Clinician comprehension of central line-associated blood stream infection quality metric data

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While research has focused on improving data through statistical risk-adjustment, whether clinicians understand these data is unknown. Therefore, we assessed clinician comprehension of central line-associated blood stream infection (CLABSI) quality metric data” Govindan et al (2017).

Abstract:

OBJECTIVE: Despite significant efforts and cost, quality metrics do not consistently influence practice. While research has focused on improving data through statistical risk-adjustment, whether clinicians understand these data is unknown. Therefore, we assessed clinician comprehension of central line-associated blood stream infection (CLABSI) quality metric data.

DESIGN: Cross-sectional survey with an 11-item test of CLABSI data comprehension. Each question assessed 1 of 3 concepts concerning CLABSI understanding: basic numeracy, risk-adjustment numeracy, and risk-adjustment interpretation. Hypothetical data were used and presented in a validated format.

PARTICIPANTS: Clinicians were recruited from 6 nations via Twitter to take an online survey. Clinician eligibility was confirmed by assessing responses to a question regarding CLABSI.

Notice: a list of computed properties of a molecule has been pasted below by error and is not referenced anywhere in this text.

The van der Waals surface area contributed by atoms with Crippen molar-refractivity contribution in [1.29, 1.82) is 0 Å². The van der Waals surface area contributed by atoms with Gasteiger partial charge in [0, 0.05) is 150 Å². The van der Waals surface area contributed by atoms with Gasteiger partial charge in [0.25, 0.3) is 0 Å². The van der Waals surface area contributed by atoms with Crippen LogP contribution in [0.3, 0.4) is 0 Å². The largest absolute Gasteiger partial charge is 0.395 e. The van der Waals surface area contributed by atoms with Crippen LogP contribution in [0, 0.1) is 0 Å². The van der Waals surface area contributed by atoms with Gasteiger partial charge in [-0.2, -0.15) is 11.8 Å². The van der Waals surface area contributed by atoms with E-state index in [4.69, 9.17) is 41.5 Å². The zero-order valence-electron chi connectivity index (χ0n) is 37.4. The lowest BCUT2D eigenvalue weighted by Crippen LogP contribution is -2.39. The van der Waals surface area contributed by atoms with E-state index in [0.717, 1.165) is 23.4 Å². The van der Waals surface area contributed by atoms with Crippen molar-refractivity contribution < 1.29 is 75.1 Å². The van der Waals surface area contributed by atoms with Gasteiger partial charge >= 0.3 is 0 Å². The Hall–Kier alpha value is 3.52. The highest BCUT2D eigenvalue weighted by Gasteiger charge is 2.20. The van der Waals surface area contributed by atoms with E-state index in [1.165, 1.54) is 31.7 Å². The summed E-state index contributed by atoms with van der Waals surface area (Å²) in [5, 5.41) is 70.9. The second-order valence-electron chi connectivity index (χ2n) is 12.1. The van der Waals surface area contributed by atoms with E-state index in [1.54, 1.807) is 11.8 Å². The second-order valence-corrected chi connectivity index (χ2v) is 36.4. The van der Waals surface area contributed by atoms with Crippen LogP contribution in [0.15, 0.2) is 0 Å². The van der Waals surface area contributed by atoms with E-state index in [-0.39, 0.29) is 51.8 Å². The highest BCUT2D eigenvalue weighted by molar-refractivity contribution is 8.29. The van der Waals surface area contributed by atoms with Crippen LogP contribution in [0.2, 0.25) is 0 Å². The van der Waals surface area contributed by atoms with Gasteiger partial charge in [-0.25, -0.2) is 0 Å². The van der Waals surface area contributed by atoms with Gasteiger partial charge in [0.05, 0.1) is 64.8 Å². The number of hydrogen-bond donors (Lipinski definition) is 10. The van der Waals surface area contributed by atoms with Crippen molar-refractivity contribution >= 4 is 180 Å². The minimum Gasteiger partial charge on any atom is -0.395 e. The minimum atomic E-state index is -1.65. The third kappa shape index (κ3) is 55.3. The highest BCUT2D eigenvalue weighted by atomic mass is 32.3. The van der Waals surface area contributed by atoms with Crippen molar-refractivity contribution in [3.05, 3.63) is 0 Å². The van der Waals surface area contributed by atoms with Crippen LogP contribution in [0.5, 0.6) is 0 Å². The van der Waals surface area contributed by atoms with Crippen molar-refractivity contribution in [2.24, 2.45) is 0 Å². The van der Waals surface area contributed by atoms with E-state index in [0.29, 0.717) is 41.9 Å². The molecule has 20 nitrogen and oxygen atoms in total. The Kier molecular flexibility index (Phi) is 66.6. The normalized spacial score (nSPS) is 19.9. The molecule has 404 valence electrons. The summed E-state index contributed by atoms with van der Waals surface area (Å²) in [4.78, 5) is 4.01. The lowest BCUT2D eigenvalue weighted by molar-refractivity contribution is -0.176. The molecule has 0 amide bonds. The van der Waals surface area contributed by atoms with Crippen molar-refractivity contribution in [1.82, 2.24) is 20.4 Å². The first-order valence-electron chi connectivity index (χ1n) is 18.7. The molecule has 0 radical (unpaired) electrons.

MAIN MEASURES: The primary outcome was percent correct of attempted questions pertaining to the presented CLABSI data.

RESULTS: Ninety-seven clinicians answered at least 1 item, providing 939 responses; 72 answered all 11 items. The mean percentage of correct answers was 61% (95% confidence interval [CI], 57%-65%). Overall, doctor performance was better than performance by nurses and other respondents (68% [95% CI, 63%-73%] vs. 57% [95% CI, 52%-62%], P = 0.003). In basic numeracy, mean percent correct was 82% (95% CI, 77%-87%). For risk-adjustment numeracy, the mean percent correct was 70% (95% CI, 64%-76%). Risk-adjustment interpretation had the lowest average percent correct, 43% (95% CI, 37%-49%). All pairwise differences between concepts were statistically significant at P <0.05.

CONCLUSIONS: CLABSI quality metric comprehension appears low and varies substantially among clinicians. These findings may contribute to the limited impact of quality metric reporting programs, and further research is needed.

Reference:

Govindan, S., Chopra, V. and Iwashyna, T.J. (2017) Do Clinicians Understand Quality Metric Data? An Evaluation in a Twitter-Derived Sample. Journal of Hospital Medicine. 12(1), p.18-22.

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